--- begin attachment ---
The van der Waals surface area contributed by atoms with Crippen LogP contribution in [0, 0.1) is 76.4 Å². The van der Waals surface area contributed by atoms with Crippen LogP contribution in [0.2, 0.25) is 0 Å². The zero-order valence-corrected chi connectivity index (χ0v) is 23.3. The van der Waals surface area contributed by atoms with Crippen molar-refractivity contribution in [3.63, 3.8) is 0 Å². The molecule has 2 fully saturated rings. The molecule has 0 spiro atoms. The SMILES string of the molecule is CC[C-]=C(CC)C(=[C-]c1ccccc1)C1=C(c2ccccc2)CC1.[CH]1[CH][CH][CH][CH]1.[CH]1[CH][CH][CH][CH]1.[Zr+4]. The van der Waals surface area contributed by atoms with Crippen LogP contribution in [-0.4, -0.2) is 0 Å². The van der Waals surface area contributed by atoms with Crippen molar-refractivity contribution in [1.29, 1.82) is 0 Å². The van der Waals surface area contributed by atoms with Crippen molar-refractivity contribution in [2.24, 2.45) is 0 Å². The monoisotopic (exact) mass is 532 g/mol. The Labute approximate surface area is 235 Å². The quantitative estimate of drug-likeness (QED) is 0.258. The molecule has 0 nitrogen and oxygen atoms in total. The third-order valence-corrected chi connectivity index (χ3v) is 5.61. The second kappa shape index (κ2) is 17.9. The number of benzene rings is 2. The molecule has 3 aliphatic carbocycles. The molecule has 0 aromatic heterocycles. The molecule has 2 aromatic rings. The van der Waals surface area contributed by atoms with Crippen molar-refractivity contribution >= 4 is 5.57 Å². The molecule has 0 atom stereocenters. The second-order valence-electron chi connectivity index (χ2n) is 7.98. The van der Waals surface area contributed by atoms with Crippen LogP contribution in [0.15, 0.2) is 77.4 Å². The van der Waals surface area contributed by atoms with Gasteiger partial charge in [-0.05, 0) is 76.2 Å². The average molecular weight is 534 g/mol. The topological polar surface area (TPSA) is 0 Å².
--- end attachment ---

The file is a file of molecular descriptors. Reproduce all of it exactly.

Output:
The van der Waals surface area contributed by atoms with Crippen LogP contribution in [0, 0.1) is 76.4 Å². The van der Waals surface area contributed by atoms with Crippen LogP contribution in [0.2, 0.25) is 0 Å². The zero-order valence-corrected chi connectivity index (χ0v) is 23.3. The van der Waals surface area contributed by atoms with Crippen molar-refractivity contribution in [3.63, 3.8) is 0 Å². The molecule has 2 fully saturated rings. The molecule has 0 spiro atoms. The SMILES string of the molecule is CC[C-]=C(CC)C(=[C-]c1ccccc1)C1=C(c2ccccc2)CC1.[CH]1[CH][CH][CH][CH]1.[CH]1[CH][CH][CH][CH]1.[Zr+4]. The van der Waals surface area contributed by atoms with Crippen LogP contribution in [-0.4, -0.2) is 0 Å². The van der Waals surface area contributed by atoms with Crippen molar-refractivity contribution in [1.29, 1.82) is 0 Å². The van der Waals surface area contributed by atoms with Crippen molar-refractivity contribution in [2.24, 2.45) is 0 Å². The monoisotopic (exact) mass is 532 g/mol. The Labute approximate surface area is 235 Å². The quantitative estimate of drug-likeness (QED) is 0.258. The molecule has 0 nitrogen and oxygen atoms in total. The third-order valence-corrected chi connectivity index (χ3v) is 5.61. The second kappa shape index (κ2) is 17.9. The number of benzene rings is 2. The molecule has 3 aliphatic carbocycles. The molecule has 0 aromatic heterocycles. The molecule has 2 aromatic rings. The van der Waals surface area contributed by atoms with Crippen molar-refractivity contribution >= 4 is 5.57 Å². The molecule has 0 atom stereocenters. The second-order valence-electron chi connectivity index (χ2n) is 7.98. The van der Waals surface area contributed by atoms with Crippen LogP contribution in [0.15, 0.2) is 77.4 Å². The van der Waals surface area contributed by atoms with Gasteiger partial charge in [-0.05, 0) is 76.2 Å². The average molecular weight is 534 g/mol. The topological polar surface area (TPSA) is 0 Å².